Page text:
3B. Finding research stories on a university campus
Where do research communicators find research (and research news) stories on a typical university campus? Here are some ideas.
Follow the money
Keep an eye on any new research or equipment grants that researchers at your university receive. (The research office at your university should have that information.) Funders will have a good reason for supporting a specific project or piece of equipment. The fact that your university has received a significant sum of money to do certain work, can be newsworthy in itself. Find out as much as you can about the project, the researchers involved and the future expectations. Get quotes from the research leaders about the significance of the grant. Remember to mention the amount of money allocated (and for how many years), and recognise the funders and collaborators.
The research office at your university should also be able to tell you which new research projects are being launched. This could be big news, especially if the project has partners in other countries. Focus your story on the “why” and “so what” questions related to this project.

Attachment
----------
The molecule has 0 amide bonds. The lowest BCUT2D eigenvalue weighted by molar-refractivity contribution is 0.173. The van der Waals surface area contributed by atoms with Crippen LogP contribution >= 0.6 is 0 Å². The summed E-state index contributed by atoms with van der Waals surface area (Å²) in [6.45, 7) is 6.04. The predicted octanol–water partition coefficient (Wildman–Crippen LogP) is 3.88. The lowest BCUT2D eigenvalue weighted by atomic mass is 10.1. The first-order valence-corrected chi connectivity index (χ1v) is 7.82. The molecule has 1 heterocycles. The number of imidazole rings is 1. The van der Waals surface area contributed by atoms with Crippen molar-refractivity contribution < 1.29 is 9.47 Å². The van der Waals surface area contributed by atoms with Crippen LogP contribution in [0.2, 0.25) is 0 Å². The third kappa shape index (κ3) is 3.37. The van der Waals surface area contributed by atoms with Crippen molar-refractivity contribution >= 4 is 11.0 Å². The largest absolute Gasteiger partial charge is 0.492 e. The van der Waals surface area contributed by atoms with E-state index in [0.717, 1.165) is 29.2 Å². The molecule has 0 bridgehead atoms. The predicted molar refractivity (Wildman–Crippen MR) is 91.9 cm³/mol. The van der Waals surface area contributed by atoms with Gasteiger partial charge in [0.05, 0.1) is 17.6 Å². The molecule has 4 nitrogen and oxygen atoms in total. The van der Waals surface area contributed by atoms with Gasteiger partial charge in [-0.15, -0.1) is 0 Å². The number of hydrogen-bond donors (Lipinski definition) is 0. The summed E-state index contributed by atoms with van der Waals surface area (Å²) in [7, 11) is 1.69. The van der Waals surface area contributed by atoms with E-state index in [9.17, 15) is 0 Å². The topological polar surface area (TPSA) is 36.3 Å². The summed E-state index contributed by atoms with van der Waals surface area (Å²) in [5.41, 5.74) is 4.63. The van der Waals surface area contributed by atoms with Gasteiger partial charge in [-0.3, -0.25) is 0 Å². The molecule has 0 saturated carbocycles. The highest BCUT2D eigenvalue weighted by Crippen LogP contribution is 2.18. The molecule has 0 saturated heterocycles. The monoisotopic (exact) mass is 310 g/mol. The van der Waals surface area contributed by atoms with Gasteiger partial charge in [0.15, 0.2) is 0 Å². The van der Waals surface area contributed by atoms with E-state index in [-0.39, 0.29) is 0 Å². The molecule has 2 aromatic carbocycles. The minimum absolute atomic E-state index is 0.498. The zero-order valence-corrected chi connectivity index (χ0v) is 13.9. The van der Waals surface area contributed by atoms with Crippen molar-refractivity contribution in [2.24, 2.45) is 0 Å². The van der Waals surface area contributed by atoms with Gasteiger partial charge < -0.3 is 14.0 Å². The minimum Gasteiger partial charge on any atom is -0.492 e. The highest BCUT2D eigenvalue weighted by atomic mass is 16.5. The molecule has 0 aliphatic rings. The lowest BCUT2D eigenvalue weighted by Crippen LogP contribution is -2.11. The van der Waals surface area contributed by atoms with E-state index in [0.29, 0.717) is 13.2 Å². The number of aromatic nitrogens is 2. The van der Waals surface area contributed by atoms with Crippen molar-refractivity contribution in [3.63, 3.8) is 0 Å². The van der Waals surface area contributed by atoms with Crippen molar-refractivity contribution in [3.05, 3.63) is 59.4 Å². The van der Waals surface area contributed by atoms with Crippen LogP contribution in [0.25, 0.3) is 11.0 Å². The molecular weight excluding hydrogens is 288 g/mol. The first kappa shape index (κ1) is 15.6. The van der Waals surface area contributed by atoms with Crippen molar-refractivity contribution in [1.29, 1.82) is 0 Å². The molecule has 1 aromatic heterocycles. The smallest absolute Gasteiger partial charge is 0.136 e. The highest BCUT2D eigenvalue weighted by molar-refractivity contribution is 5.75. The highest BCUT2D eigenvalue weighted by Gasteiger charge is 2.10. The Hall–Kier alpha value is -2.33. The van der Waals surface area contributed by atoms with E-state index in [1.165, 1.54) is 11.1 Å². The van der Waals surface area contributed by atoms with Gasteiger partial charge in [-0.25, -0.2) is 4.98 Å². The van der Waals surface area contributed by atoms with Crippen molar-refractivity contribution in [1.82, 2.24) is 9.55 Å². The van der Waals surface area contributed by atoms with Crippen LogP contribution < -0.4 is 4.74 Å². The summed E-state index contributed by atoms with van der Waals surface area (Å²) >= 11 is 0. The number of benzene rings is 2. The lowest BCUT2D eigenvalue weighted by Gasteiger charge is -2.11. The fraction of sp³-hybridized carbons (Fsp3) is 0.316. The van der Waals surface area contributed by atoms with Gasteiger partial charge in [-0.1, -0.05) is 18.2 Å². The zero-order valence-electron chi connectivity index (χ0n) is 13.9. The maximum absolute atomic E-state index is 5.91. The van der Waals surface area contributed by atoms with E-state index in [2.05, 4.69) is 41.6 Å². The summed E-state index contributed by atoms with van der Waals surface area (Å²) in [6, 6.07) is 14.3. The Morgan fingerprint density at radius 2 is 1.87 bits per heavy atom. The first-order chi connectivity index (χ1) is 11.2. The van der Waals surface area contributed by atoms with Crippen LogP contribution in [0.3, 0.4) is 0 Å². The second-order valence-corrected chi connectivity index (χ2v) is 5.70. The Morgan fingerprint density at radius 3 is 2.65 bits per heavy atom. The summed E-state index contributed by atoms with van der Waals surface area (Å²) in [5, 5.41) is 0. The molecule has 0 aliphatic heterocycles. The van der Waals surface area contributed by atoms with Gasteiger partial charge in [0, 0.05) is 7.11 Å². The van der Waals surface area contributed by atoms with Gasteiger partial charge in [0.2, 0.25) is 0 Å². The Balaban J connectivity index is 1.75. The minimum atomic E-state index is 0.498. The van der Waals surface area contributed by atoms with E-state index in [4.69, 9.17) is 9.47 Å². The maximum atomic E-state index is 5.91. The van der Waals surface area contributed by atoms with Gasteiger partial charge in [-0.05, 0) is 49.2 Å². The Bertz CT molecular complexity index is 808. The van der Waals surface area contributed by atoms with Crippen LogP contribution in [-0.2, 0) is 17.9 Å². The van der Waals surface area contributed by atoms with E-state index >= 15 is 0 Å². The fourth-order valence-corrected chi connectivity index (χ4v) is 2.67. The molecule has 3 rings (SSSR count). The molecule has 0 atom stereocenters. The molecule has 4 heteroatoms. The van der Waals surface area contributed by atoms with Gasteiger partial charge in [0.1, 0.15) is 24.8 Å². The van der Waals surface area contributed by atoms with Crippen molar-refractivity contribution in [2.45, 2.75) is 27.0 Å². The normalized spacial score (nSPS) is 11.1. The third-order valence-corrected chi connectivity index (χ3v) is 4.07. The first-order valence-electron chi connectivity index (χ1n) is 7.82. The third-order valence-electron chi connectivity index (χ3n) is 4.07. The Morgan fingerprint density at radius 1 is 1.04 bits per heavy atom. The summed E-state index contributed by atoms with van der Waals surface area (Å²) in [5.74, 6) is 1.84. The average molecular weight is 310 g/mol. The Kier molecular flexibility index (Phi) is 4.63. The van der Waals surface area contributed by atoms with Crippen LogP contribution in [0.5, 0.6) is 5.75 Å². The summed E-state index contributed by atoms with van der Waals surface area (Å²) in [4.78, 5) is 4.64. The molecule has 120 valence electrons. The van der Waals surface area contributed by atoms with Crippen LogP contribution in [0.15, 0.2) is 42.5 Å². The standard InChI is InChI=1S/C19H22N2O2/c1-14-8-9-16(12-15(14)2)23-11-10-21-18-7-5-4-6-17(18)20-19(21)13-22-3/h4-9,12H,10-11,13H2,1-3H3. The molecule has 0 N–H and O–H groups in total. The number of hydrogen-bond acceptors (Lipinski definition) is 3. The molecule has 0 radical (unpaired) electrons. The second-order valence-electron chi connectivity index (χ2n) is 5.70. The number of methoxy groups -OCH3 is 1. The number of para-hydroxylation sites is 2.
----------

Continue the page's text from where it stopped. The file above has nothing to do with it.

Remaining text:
Profile the champions
Countries and institutions have different ways of recognising top researchers. Some have rating systems, while others have prizes. For example, South Africa’s National Research Foundation has an evaluation and rating system for researchers and it is always big news when a researcher achieves an “A-rating”. There is also an annual awards event organised by the country’s National Science and Technology Forum where scientists compete in specific categories for special awards (we call it “South Africa’s Science Oscars”!)
When researchers achieve this kind of recognition, it is an ideal time to write a profile about them and arrange radio (and possibly television) interviews. Media outlets in the researcher’s home town may be particularly interested to feature them as inspiring role models that grew up in their region.